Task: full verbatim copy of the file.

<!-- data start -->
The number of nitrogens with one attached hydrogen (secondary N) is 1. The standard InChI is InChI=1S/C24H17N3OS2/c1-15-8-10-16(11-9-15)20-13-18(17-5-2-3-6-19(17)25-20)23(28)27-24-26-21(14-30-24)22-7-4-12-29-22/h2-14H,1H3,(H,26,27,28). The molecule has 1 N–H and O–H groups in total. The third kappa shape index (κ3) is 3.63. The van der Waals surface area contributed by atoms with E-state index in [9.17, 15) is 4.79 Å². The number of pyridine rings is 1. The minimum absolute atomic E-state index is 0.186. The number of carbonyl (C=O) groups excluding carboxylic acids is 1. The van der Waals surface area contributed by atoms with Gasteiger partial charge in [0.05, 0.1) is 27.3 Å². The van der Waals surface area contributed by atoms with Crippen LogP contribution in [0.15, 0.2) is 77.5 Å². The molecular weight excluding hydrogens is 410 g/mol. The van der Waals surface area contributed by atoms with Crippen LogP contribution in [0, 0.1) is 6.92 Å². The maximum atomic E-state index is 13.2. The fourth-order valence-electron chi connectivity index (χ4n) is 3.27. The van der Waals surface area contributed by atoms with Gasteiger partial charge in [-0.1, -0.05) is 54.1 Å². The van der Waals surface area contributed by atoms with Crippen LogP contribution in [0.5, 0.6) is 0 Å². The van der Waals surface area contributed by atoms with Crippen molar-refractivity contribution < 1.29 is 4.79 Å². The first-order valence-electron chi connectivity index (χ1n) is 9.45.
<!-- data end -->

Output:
The number of nitrogens with one attached hydrogen (secondary N) is 1. The standard InChI is InChI=1S/C24H17N3OS2/c1-15-8-10-16(11-9-15)20-13-18(17-5-2-3-6-19(17)25-20)23(28)27-24-26-21(14-30-24)22-7-4-12-29-22/h2-14H,1H3,(H,26,27,28). The molecule has 1 N–H and O–H groups in total. The third kappa shape index (κ3) is 3.63. The van der Waals surface area contributed by atoms with E-state index in [9.17, 15) is 4.79 Å². The number of pyridine rings is 1. The minimum absolute atomic E-state index is 0.186. The number of carbonyl (C=O) groups excluding carboxylic acids is 1. The van der Waals surface area contributed by atoms with Gasteiger partial charge in [0.05, 0.1) is 27.3 Å². The van der Waals surface area contributed by atoms with Crippen LogP contribution in [0.15, 0.2) is 77.5 Å². The molecular weight excluding hydrogens is 410 g/mol. The van der Waals surface area contributed by atoms with Crippen LogP contribution in [0, 0.1) is 6.92 Å². The maximum atomic E-state index is 13.2. The fourth-order valence-electron chi connectivity index (χ4n) is 3.27. The van der Waals surface area contributed by atoms with Gasteiger partial charge in [-0.1, -0.05) is 54.1 Å². The van der Waals surface area contributed by atoms with Crippen LogP contribution in [0.5, 0.6) is 0 Å². The van der Waals surface area contributed by atoms with Crippen molar-refractivity contribution < 1.29 is 4.79 Å². The first-order valence-electron chi connectivity index (χ1n) is 9.45.